Considered to be Cadillac's entry-level sedan from 1989 to 1996, the DeVille lasted for eight generations.
Year-to-year changes[edit | edit source]
1991[edit | edit source]
As of the 1989 model year, the sixth generation Cadillac DeVille consisted of a 2-door coupe and 4-door sedan. Both also had Fleetwood counterparts of their respective selves, while the sedan also had a "Sixty Special".
1993[edit | edit source]
The 2-door coupe and the Sixty Special sedan were discontinued after this model year.
1994[edit | edit source]
This pair of sister ships (the base and Concours sedans), new to the Cadillac lineup in 1994, were further refined for the seventh generation. Competing against the Lincoln Continental, the Lexus GS 300, Infiniti J30, Mercedes-Benz E-Class and the BMW 5-Series luxury sedans, the DeVille and Concours were modern front-wheel-drive designs with ample seating for six adults.
The DeVille was powered by Cadillac's venerable 4.9-liter aluminum pushrod V8, a troublesome engine in its earlier applications but thoroughly debugged in 1994. The 4.9-liter developed 200 horsepower. The Concours was powered by the more contemporary 4.6-liter Northstar V8 engine. With dual overhead cams and multiple-valve technology, this smaller engine developed a good deal more power, 275 horsepower, to be exact.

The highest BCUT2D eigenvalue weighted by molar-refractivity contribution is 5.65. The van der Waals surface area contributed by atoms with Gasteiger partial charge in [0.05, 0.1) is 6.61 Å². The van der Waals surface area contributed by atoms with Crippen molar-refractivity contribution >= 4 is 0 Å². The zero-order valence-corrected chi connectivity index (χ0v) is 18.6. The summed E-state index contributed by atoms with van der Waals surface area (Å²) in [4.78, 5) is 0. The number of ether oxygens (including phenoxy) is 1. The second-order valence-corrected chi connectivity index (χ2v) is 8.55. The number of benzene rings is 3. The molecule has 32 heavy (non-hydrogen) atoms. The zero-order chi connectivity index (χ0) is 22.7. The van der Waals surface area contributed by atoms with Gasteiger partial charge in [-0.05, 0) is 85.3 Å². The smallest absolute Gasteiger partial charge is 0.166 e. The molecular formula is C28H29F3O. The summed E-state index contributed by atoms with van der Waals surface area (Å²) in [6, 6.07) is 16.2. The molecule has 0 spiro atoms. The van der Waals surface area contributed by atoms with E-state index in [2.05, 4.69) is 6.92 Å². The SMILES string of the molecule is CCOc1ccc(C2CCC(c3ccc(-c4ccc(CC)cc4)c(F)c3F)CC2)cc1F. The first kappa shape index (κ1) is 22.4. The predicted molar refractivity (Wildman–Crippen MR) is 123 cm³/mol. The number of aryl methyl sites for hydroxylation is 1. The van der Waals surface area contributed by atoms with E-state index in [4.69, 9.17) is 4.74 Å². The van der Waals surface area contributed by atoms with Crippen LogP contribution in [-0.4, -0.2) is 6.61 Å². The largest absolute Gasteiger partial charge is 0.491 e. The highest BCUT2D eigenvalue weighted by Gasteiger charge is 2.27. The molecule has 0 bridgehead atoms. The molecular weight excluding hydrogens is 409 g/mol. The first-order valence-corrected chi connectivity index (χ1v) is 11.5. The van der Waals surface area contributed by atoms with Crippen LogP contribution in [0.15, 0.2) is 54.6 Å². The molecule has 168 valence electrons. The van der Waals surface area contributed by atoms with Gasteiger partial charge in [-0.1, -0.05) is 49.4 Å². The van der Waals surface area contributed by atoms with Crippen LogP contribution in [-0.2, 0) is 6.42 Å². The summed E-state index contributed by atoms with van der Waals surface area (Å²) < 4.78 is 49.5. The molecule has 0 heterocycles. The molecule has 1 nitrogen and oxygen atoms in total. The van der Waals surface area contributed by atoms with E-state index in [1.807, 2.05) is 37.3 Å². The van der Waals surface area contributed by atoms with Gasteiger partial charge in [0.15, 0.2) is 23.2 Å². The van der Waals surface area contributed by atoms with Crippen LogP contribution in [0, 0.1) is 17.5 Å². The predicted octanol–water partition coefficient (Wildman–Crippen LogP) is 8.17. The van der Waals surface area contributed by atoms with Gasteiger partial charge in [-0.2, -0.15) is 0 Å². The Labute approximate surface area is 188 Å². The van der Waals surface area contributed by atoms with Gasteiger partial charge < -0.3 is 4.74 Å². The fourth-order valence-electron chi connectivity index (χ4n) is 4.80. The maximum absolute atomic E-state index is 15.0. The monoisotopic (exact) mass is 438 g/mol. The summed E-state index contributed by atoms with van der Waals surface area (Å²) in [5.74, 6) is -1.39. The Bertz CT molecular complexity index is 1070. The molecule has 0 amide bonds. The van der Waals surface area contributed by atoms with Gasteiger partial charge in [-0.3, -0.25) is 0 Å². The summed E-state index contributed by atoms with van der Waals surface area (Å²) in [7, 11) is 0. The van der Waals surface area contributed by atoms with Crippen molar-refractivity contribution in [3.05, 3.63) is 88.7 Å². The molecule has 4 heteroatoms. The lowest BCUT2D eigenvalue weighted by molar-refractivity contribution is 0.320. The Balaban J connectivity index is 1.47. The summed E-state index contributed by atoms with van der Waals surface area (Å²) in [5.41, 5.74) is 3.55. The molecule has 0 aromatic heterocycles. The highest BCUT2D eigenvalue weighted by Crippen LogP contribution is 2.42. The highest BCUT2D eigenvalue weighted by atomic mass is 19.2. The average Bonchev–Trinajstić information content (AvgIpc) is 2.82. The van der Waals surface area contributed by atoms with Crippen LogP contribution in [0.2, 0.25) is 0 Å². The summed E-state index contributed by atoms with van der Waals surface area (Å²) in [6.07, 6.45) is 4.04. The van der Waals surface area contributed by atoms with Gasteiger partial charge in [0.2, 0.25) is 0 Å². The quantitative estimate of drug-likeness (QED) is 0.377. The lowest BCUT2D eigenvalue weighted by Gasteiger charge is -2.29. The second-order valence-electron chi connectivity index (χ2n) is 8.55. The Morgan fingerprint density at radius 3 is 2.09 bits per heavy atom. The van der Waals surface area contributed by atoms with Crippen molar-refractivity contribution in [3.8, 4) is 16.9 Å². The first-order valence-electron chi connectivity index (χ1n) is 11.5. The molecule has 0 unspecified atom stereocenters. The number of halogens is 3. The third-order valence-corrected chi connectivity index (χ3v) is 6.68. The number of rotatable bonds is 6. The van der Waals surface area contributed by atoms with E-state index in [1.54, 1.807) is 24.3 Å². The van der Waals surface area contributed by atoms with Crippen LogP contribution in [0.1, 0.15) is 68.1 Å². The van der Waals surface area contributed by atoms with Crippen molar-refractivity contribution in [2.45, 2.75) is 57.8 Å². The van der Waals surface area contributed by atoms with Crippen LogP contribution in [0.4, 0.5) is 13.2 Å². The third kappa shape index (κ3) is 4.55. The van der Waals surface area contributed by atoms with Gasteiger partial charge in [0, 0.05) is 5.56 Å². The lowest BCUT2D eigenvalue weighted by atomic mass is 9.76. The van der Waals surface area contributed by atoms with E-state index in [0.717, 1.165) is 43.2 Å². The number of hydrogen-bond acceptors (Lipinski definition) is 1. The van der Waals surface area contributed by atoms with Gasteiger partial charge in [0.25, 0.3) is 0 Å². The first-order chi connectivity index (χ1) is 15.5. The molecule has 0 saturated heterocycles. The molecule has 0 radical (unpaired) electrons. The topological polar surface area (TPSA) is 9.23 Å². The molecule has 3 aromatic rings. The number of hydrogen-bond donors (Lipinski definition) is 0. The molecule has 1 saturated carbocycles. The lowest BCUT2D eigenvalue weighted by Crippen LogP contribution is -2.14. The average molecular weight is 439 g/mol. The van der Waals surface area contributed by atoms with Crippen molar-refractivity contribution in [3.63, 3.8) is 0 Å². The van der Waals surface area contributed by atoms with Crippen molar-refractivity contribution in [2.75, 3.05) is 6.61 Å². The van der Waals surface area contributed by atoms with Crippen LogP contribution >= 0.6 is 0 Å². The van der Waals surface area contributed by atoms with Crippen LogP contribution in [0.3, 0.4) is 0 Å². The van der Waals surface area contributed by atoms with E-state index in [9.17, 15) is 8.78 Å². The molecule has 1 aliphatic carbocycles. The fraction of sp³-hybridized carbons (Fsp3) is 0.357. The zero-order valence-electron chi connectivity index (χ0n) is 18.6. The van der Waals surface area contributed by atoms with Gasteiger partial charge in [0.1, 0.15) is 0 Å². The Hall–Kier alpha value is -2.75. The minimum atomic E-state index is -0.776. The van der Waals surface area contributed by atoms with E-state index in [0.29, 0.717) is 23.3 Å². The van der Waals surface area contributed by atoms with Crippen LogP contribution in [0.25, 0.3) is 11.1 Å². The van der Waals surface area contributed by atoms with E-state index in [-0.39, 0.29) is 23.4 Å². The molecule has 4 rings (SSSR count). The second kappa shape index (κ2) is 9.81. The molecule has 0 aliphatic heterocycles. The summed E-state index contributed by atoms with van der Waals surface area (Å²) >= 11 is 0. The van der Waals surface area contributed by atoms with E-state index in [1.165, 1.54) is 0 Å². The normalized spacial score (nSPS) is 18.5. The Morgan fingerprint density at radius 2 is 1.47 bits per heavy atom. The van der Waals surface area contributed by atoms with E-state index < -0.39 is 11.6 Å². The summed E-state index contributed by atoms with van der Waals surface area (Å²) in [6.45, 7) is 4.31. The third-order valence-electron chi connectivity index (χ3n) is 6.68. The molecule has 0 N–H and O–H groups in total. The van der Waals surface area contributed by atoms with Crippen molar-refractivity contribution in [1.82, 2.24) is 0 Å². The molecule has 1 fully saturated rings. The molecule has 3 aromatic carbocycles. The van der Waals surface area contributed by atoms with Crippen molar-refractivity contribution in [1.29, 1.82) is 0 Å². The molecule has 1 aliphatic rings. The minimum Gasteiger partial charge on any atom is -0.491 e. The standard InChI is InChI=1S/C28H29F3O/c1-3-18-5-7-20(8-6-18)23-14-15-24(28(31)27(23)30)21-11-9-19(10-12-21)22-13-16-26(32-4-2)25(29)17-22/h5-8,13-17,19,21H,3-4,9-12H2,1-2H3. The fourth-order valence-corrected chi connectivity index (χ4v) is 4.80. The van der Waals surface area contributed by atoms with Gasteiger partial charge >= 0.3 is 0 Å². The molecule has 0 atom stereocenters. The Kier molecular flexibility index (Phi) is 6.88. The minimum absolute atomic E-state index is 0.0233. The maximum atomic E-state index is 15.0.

Minor differences in exterior styling belied the difference in the drivetrains of what were really two well-differentiated vehicles. The DeVille appealed more to the traditional Cadillac buyer interested in a large soft-riding luxury car. The Concours, riding on blackwall tires and with less bright trim on the exterior and interior, was more likely to appeal to a buyer who might otherwise have chosen a Japanese or European luxury car in the same price class.
1995[edit | edit source]
Big news for 1995 was Concours' electronically controlled suspension that used accelerometer and position-sensor information to provide a smoother and more controlled ride. The Northstar engine received five more horsepower thanks to a tuned plastic intake manifold. A switch was also added to allow the traction control to be turned off under some road conditions.
1997[edit | edit source]
A new "d'Elegance" trim level joined the base and Concours sedans. All were sold through 1999.
Retail prices[edit | edit source]
2DR Coupe[edit | edit source]
|Model year||List price||Effective date|
|1991||$30,205||February 10, 1991|
|1992||$31,740||October 13, 1991|
4DR Sedan[edit | edit source]
|Model year||Trim level||List price||Destination charge||Effective date|
|1991||Base||$30,455||February 10, 1991|
|1992||Base||$31,740||October 13, 1991|
|1995||Base||$34,900||$635||August 1, 1994|
|1995||Concours||$39,400||$635||August 1, 1994|
|1996||Base||$35,995||$640||September 1, 1995|
|1996||Concours||$40,495||$640||September 1, 1995|
|1997||Base||$36,995||$665||July 27, 1997|
|1997||d'Elegance||$39,995||$665||July 27, 1997|
|1997||Concours||$41,995||$665||July 27, 1997|
Today, a modern-day rear-wheel drive 2017-2018 Cadillac ATS costs as much as a base 1995-1996 Cadillac DeVille, but is actually smaller in size than that old car.